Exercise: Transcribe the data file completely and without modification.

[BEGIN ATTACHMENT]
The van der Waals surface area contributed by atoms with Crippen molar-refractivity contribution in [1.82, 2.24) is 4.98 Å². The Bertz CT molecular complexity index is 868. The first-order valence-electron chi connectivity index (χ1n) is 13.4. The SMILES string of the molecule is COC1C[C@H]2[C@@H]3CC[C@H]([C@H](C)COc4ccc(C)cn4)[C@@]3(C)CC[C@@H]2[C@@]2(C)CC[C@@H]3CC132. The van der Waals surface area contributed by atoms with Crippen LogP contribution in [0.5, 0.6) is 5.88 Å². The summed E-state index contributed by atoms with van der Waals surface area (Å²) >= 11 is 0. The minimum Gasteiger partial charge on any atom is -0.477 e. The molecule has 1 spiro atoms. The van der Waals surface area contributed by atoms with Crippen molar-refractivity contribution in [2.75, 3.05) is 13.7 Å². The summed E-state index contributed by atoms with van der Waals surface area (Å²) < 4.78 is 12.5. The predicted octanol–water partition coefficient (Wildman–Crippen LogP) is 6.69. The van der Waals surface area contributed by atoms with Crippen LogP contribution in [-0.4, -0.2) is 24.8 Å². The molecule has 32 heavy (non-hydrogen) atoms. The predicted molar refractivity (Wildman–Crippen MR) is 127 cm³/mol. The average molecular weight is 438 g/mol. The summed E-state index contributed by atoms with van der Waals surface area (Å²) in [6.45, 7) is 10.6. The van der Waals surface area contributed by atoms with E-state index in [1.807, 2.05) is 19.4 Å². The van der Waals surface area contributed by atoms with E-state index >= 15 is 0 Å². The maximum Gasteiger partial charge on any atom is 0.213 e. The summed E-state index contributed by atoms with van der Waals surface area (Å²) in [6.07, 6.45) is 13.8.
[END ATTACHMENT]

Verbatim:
The van der Waals surface area contributed by atoms with Crippen molar-refractivity contribution in [1.82, 2.24) is 4.98 Å². The Bertz CT molecular complexity index is 868. The first-order valence-electron chi connectivity index (χ1n) is 13.4. The SMILES string of the molecule is COC1C[C@H]2[C@@H]3CC[C@H]([C@H](C)COc4ccc(C)cn4)[C@@]3(C)CC[C@@H]2[C@@]2(C)CC[C@@H]3CC132. The van der Waals surface area contributed by atoms with Crippen LogP contribution in [0.5, 0.6) is 5.88 Å². The summed E-state index contributed by atoms with van der Waals surface area (Å²) >= 11 is 0. The minimum Gasteiger partial charge on any atom is -0.477 e. The molecule has 1 spiro atoms. The van der Waals surface area contributed by atoms with Crippen molar-refractivity contribution in [2.75, 3.05) is 13.7 Å². The summed E-state index contributed by atoms with van der Waals surface area (Å²) < 4.78 is 12.5. The predicted octanol–water partition coefficient (Wildman–Crippen LogP) is 6.69. The van der Waals surface area contributed by atoms with Crippen LogP contribution in [-0.4, -0.2) is 24.8 Å². The molecule has 32 heavy (non-hydrogen) atoms. The predicted molar refractivity (Wildman–Crippen MR) is 127 cm³/mol. The average molecular weight is 438 g/mol. The summed E-state index contributed by atoms with van der Waals surface area (Å²) in [6.45, 7) is 10.6. The van der Waals surface area contributed by atoms with E-state index in [1.807, 2.05) is 19.4 Å². The van der Waals surface area contributed by atoms with E-state index >= 15 is 0 Å². The maximum Gasteiger partial charge on any atom is 0.213 e. The summed E-state index contributed by atoms with van der Waals surface area (Å²) in [6.07, 6.45) is 13.8.